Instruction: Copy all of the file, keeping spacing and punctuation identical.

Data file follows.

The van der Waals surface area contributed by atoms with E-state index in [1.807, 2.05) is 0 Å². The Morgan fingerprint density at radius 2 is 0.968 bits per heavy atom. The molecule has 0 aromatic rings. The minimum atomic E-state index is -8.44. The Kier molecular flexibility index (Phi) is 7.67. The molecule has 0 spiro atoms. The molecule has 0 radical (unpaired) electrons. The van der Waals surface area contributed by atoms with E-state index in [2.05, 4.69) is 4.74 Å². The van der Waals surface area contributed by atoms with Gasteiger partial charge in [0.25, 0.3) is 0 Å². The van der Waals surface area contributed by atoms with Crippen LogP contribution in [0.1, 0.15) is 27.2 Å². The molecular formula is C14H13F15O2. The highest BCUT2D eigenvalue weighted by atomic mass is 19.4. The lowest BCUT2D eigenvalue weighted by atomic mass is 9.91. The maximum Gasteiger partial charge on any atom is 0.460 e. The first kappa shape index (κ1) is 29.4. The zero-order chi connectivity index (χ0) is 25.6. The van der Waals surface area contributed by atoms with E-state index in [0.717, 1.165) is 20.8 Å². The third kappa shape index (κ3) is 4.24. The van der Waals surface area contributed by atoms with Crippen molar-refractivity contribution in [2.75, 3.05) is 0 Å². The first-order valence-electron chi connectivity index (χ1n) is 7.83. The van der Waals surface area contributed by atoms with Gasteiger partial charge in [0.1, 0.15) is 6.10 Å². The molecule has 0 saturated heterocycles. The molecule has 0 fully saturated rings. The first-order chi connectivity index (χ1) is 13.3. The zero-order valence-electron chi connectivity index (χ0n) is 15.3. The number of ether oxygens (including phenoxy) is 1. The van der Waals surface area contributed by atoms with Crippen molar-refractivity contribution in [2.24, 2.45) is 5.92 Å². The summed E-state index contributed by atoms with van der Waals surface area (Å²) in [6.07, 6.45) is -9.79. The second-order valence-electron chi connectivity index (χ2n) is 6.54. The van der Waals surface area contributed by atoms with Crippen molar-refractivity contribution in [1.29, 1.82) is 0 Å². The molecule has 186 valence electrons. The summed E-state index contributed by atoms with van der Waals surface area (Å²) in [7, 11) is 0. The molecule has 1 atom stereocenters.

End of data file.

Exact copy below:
The van der Waals surface area contributed by atoms with E-state index in [1.807, 2.05) is 0 Å². The Morgan fingerprint density at radius 2 is 0.968 bits per heavy atom. The molecule has 0 aromatic rings. The minimum atomic E-state index is -8.44. The Kier molecular flexibility index (Phi) is 7.67. The molecule has 0 spiro atoms. The molecule has 0 radical (unpaired) electrons. The van der Waals surface area contributed by atoms with E-state index in [2.05, 4.69) is 4.74 Å². The van der Waals surface area contributed by atoms with Gasteiger partial charge in [0.25, 0.3) is 0 Å². The van der Waals surface area contributed by atoms with Crippen LogP contribution in [0.1, 0.15) is 27.2 Å². The molecular formula is C14H13F15O2. The highest BCUT2D eigenvalue weighted by atomic mass is 19.4. The lowest BCUT2D eigenvalue weighted by atomic mass is 9.91. The maximum Gasteiger partial charge on any atom is 0.460 e. The first kappa shape index (κ1) is 29.4. The zero-order chi connectivity index (χ0) is 25.6. The van der Waals surface area contributed by atoms with E-state index in [0.717, 1.165) is 20.8 Å². The third kappa shape index (κ3) is 4.24. The van der Waals surface area contributed by atoms with Crippen molar-refractivity contribution in [2.75, 3.05) is 0 Å². The first-order valence-electron chi connectivity index (χ1n) is 7.83. The van der Waals surface area contributed by atoms with Gasteiger partial charge in [0.1, 0.15) is 6.10 Å². The molecule has 0 saturated heterocycles. The molecule has 0 fully saturated rings. The first-order chi connectivity index (χ1) is 13.3. The zero-order valence-electron chi connectivity index (χ0n) is 15.3. The number of ether oxygens (including phenoxy) is 1. The van der Waals surface area contributed by atoms with Crippen molar-refractivity contribution in [2.24, 2.45) is 5.92 Å². The summed E-state index contributed by atoms with van der Waals surface area (Å²) in [6.07, 6.45) is -9.79. The second-order valence-electron chi connectivity index (χ2n) is 6.54. The van der Waals surface area contributed by atoms with Crippen molar-refractivity contribution in [1.29, 1.82) is 0 Å². The molecule has 186 valence electrons. The summed E-state index contributed by atoms with van der Waals surface area (Å²) in [7, 11) is 0. The molecule has 1 atom stereocenters.